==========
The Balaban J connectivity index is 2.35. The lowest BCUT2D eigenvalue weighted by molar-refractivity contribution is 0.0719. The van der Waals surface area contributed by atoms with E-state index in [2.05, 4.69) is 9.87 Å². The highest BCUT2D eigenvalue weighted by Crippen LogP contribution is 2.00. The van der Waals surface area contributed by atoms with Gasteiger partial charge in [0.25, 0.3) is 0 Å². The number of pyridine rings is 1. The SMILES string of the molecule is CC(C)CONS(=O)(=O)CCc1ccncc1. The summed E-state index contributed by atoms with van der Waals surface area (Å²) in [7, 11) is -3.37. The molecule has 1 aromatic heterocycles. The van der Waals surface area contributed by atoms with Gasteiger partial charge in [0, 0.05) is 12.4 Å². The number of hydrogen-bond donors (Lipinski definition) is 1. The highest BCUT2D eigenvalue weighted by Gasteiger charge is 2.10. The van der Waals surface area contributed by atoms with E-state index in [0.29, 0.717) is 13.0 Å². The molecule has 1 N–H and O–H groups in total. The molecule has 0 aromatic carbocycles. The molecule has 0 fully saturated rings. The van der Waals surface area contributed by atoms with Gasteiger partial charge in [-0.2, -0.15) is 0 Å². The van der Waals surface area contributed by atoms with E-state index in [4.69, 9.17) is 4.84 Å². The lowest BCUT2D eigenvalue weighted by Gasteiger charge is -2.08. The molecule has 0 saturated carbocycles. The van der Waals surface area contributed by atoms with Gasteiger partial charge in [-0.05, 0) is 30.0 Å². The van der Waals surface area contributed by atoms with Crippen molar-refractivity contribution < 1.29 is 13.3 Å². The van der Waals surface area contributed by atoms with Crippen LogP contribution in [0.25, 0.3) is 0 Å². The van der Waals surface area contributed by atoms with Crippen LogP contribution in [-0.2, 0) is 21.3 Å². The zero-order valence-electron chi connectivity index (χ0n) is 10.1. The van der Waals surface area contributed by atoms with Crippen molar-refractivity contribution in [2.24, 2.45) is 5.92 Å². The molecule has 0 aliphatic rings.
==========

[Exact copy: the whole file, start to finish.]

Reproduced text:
The Balaban J connectivity index is 2.35. The lowest BCUT2D eigenvalue weighted by molar-refractivity contribution is 0.0719. The van der Waals surface area contributed by atoms with E-state index in [2.05, 4.69) is 9.87 Å². The highest BCUT2D eigenvalue weighted by Crippen LogP contribution is 2.00. The van der Waals surface area contributed by atoms with Gasteiger partial charge in [0.25, 0.3) is 0 Å². The number of pyridine rings is 1. The SMILES string of the molecule is CC(C)CONS(=O)(=O)CCc1ccncc1. The summed E-state index contributed by atoms with van der Waals surface area (Å²) in [7, 11) is -3.37. The molecule has 1 aromatic heterocycles. The van der Waals surface area contributed by atoms with Gasteiger partial charge in [0, 0.05) is 12.4 Å². The number of hydrogen-bond donors (Lipinski definition) is 1. The highest BCUT2D eigenvalue weighted by Gasteiger charge is 2.10. The van der Waals surface area contributed by atoms with E-state index in [0.29, 0.717) is 13.0 Å². The molecule has 1 N–H and O–H groups in total. The molecule has 0 aromatic carbocycles. The molecule has 0 fully saturated rings. The van der Waals surface area contributed by atoms with Gasteiger partial charge in [-0.2, -0.15) is 0 Å². The van der Waals surface area contributed by atoms with E-state index in [4.69, 9.17) is 4.84 Å². The lowest BCUT2D eigenvalue weighted by Gasteiger charge is -2.08. The molecule has 0 saturated carbocycles. The van der Waals surface area contributed by atoms with Gasteiger partial charge in [-0.05, 0) is 30.0 Å². The van der Waals surface area contributed by atoms with Crippen molar-refractivity contribution < 1.29 is 13.3 Å². The van der Waals surface area contributed by atoms with Crippen LogP contribution in [0.25, 0.3) is 0 Å². The van der Waals surface area contributed by atoms with Crippen LogP contribution in [-0.2, 0) is 21.3 Å². The zero-order valence-electron chi connectivity index (χ0n) is 10.1. The van der Waals surface area contributed by atoms with Crippen molar-refractivity contribution in [2.24, 2.45) is 5.92 Å². The molecule has 0 aliphatic rings.